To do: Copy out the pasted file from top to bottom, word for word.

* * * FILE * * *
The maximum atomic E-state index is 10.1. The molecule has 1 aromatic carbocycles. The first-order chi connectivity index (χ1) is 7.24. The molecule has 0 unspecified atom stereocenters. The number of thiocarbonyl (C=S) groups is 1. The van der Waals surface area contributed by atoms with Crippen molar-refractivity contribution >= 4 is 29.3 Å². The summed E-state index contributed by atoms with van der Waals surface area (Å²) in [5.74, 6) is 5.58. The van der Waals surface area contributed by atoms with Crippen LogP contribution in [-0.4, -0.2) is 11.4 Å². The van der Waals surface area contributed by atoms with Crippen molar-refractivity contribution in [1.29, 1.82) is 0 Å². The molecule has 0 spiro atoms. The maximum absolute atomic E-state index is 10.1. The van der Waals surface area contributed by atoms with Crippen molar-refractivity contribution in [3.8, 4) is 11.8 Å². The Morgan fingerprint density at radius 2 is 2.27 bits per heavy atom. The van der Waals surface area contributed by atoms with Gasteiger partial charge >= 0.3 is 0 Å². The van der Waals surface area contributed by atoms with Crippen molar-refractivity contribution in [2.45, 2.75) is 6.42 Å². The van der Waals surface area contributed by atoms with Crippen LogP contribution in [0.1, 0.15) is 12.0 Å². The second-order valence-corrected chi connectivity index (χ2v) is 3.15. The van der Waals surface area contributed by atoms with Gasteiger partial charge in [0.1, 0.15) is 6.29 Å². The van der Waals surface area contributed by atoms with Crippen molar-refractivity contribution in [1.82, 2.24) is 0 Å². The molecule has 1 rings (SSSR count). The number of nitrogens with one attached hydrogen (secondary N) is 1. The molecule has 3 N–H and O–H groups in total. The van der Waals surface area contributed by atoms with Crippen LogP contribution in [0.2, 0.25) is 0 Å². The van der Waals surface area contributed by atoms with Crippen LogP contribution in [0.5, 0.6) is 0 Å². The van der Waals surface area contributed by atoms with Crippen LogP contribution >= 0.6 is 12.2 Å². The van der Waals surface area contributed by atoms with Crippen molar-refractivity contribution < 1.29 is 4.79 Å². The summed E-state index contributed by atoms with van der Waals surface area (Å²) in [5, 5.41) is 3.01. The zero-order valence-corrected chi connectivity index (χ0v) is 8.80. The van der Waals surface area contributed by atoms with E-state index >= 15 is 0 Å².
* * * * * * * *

The maximum atomic E-state index is 10.1. The molecule has 1 aromatic carbocycles. The first-order chi connectivity index (χ1) is 7.24. The molecule has 0 unspecified atom stereocenters. The number of thiocarbonyl (C=S) groups is 1. The van der Waals surface area contributed by atoms with Crippen molar-refractivity contribution >= 4 is 29.3 Å². The summed E-state index contributed by atoms with van der Waals surface area (Å²) in [5.74, 6) is 5.58. The van der Waals surface area contributed by atoms with Crippen LogP contribution in [-0.4, -0.2) is 11.4 Å². The van der Waals surface area contributed by atoms with Crippen molar-refractivity contribution in [1.29, 1.82) is 0 Å². The molecule has 0 spiro atoms. The maximum absolute atomic E-state index is 10.1. The van der Waals surface area contributed by atoms with Crippen molar-refractivity contribution in [3.8, 4) is 11.8 Å². The Morgan fingerprint density at radius 2 is 2.27 bits per heavy atom. The van der Waals surface area contributed by atoms with Gasteiger partial charge >= 0.3 is 0 Å². The van der Waals surface area contributed by atoms with Crippen molar-refractivity contribution in [2.45, 2.75) is 6.42 Å². The van der Waals surface area contributed by atoms with Crippen LogP contribution in [0.1, 0.15) is 12.0 Å². The second-order valence-corrected chi connectivity index (χ2v) is 3.15. The van der Waals surface area contributed by atoms with Gasteiger partial charge in [0.1, 0.15) is 6.29 Å². The van der Waals surface area contributed by atoms with Crippen molar-refractivity contribution in [1.82, 2.24) is 0 Å². The molecule has 1 rings (SSSR count). The number of nitrogens with one attached hydrogen (secondary N) is 1. The molecule has 3 N–H and O–H groups in total. The van der Waals surface area contributed by atoms with Crippen LogP contribution in [0.2, 0.25) is 0 Å². The van der Waals surface area contributed by atoms with Crippen LogP contribution in [0.5, 0.6) is 0 Å². The van der Waals surface area contributed by atoms with Crippen LogP contribution >= 0.6 is 12.2 Å². The van der Waals surface area contributed by atoms with Crippen molar-refractivity contribution < 1.29 is 4.79 Å². The summed E-state index contributed by atoms with van der Waals surface area (Å²) in [5, 5.41) is 3.01. The zero-order valence-corrected chi connectivity index (χ0v) is 8.80. The van der Waals surface area contributed by atoms with E-state index >= 15 is 0 Å².